Introduction to CLIPS Expert System
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Introduction to CLIPS Expert System

Introduction to CLIPS Expert System

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Introduction to CLIPS Expert System Presentation Transcript

  • 1. CLIPS: Expert System Shell Motaz K. Saad College of IT – CS Dept.
  • 2. What is expert system?
    • AN EXPERT SYSTEM (ES) IS A COMPUTER PROGRAM DESIGNED TO SIMULATE THE PROBLEM-SOLVING BEHAVIOR OF AN EXPERT IN A NARROW DOMAIN OR DISCIPLINE.
  • 3. What is expert system? ARTIFICIAL INTELLIGENCE PROGRAMS Exhibit intelligent behavior by skillful application of heuristics make domain knowledge explicit and separate from the rest of the system KNOWLEDGE-BASED SYSTEMS Apply expert knowledge to difficult, real world problems EXPERT SYSTEMS
  • 4. The structure of an expert system KNOWLEDGE BASE Domain Knowledge INFERENCE ENGINE General problem-solving knowledge FACTS RULES INTERPRETER SCHEDULER
  • 5. Facts and Rules
    • A fact is a piece of information such as (color green)
    • Facts on their own are of only limited use.
    • The application of rules is necessary to develop a program capable of some useful function.
  • 6. Rules
    • A rule is a formal way of specifying a recommendation, directive, or advice
    • A rule is expressed as
    • IF premise THEN conclusion
    • or
    • IF condition THEN action
  • 7. Drawing inferences from rules
    • Forward chaining
      • In forward chaining, the reasoning proceeds from the IF part of the rule to the THEN part.
    • Backward chaining
      • In backward chaining, the reasoning proceeds from the THEN part to the IF part.
  • 8. Expert system building tool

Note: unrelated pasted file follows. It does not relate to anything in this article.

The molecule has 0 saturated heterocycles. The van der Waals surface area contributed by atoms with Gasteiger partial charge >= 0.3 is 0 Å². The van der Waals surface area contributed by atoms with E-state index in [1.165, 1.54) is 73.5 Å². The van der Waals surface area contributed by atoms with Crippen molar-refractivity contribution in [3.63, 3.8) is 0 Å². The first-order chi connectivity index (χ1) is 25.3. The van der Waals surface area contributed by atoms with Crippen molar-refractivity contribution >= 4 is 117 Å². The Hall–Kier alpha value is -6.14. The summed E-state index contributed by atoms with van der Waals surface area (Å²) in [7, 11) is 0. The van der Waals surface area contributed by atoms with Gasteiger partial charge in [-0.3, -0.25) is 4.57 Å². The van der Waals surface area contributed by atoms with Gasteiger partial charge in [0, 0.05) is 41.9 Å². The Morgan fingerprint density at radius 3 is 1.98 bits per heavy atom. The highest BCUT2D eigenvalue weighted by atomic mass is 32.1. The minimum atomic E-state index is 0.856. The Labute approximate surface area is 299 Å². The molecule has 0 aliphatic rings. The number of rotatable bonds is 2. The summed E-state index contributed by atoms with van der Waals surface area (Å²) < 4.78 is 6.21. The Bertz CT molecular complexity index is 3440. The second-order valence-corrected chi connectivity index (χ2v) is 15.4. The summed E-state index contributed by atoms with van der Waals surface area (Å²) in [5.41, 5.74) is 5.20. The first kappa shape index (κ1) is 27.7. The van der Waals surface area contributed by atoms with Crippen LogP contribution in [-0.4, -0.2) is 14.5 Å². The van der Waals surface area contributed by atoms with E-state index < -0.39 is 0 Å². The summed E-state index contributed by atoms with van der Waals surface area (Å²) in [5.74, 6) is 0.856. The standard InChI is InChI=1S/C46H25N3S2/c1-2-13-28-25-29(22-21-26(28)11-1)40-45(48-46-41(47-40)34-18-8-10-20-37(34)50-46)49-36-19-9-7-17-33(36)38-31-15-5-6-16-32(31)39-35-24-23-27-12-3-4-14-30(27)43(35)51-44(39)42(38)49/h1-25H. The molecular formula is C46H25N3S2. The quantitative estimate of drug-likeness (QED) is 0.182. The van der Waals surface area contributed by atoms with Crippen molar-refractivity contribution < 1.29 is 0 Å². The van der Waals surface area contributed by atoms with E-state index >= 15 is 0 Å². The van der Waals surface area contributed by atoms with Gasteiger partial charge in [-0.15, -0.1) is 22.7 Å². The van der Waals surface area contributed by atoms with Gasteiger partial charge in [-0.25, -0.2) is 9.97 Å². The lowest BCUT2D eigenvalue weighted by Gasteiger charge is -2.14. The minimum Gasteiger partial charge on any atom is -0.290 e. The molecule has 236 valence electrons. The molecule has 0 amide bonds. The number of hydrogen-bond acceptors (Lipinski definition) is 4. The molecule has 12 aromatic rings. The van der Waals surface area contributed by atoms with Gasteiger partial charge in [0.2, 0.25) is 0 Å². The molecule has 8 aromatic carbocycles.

• Programming language
      • An expert system can be implemented using a general purpose programming language. However, the programming languages LISP and PROLOG are typically used in expert systems implementation, in particular Artificial Intelligence applications. This is due to their capabilities in handling symbolic data efficiently.
    • Shells
      • A shell consists mainly of an inference engine and an editor to assist developers in building their knowledge base.
  • 9. Shells vs. Programming languages
  • 10. Shells vs. Programming languages
  • 11. CLIPS: Expert System Shell
    • Rule-based expert systems are often known as production systems (CLIPS actually stands for C Language Integrated Production System).
  • 12. The CLIPS Programming Tool
    • History of CLIPS
      • Influenced by OPS5 and ART
      • Implemented in C for efficiency and portability
      • Developed by NASA, distributed & supported by COSMIC
      • Runs on PC, Mac, also under UNIX and VAX VMS
    • CLIPS provides mechanisms for expert systems
      • A top-level interpreter
      • Production rule interpreter
      • Object oriented programming language
      • LISP-like procedural language
  • 13. Components of CLIPS
    • Rule-Based Language
      • Can create a fact list
      • Can create a rule set
      • An inference engine matches facts against rules
    • Object-Oriented Language
      • Can define classes
      • Can create different sets of instances
      • Special forms allow you to interface rules and objects
  • 14. Defining Facts
    • Facts can be asserted
      • CLIPS> (assert (today is sunday))
      • <Fact-0>
    • Facts can be listed
      • CLIPS> (facts)
      • f-0 (today is sunday)
    • Facts can be retracted
      • CLIPS> (retract 0)
      • CLIPS> (facts)
  • 15. Managing Facts
    • Clearing all facts
      • CLIPS> (clear)
      • CLIPS> (facts)
    • Grouping facts - typically in a file (“today.clp”)
      • (deffacts today ; can be cleared with (undeffacts today)
        • (today is sunday)
        • (weather is warm)
      • )
    • After loading facts, assert with (reset)
  • 16. Defining Rules
    • Rules have the following structure
      • (defrule rule-name optional-comment
        • optional-declaration
        • condition
        • ...
        • condition
        • =>
        • action
        • ...
        • action
      • )
  • 17. An Example CLIPS Rule
    • (defrule sunday “Things to do on Sunday”
      • (salience 0) ; salience in the interval [-10000, 10000]
      • (today is Sunday)
      • (weather is sunny)
      • =>
      • (assert (chore wash car))
      • (assert (chore chop wood))
    • )
    • So, if fact list contains conditions, add assertions
  • 18. Getting the Rules Started
    • The reset command creates a special fact